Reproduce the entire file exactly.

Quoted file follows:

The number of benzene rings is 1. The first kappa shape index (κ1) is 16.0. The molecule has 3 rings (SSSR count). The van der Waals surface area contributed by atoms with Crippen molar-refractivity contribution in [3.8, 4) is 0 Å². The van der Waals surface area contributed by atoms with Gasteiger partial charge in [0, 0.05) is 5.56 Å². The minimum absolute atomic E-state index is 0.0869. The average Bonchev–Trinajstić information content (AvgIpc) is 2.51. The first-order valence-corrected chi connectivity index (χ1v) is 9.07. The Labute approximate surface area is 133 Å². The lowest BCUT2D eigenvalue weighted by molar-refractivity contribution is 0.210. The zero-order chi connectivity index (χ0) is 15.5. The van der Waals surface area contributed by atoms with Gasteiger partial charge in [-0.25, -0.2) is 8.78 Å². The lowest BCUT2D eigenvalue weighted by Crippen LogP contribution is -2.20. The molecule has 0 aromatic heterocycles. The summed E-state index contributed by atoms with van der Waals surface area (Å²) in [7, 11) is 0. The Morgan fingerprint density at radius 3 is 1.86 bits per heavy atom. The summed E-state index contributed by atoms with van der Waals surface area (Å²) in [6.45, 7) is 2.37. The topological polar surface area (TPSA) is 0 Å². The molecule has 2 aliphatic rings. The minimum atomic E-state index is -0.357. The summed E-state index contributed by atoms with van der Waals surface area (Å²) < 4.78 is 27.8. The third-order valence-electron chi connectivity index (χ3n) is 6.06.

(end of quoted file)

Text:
The number of benzene rings is 1. The first kappa shape index (κ1) is 16.0. The molecule has 3 rings (SSSR count). The van der Waals surface area contributed by atoms with Crippen molar-refractivity contribution in [3.8, 4) is 0 Å². The van der Waals surface area contributed by atoms with Gasteiger partial charge in [0, 0.05) is 5.56 Å². The minimum absolute atomic E-state index is 0.0869. The average Bonchev–Trinajstić information content (AvgIpc) is 2.51. The first-order valence-corrected chi connectivity index (χ1v) is 9.07. The Labute approximate surface area is 133 Å². The lowest BCUT2D eigenvalue weighted by molar-refractivity contribution is 0.210. The zero-order chi connectivity index (χ0) is 15.5. The van der Waals surface area contributed by atoms with Gasteiger partial charge in [-0.25, -0.2) is 8.78 Å². The lowest BCUT2D eigenvalue weighted by Crippen LogP contribution is -2.20. The molecule has 0 aromatic heterocycles. The summed E-state index contributed by atoms with van der Waals surface area (Å²) in [7, 11) is 0. The Morgan fingerprint density at radius 3 is 1.86 bits per heavy atom. The summed E-state index contributed by atoms with van der Waals surface area (Å²) in [6.45, 7) is 2.37. The topological polar surface area (TPSA) is 0 Å². The molecule has 2 aliphatic rings. The minimum atomic E-state index is -0.357. The summed E-state index contributed by atoms with van der Waals surface area (Å²) < 4.78 is 27.8. The third-order valence-electron chi connectivity index (χ3n) is 6.06.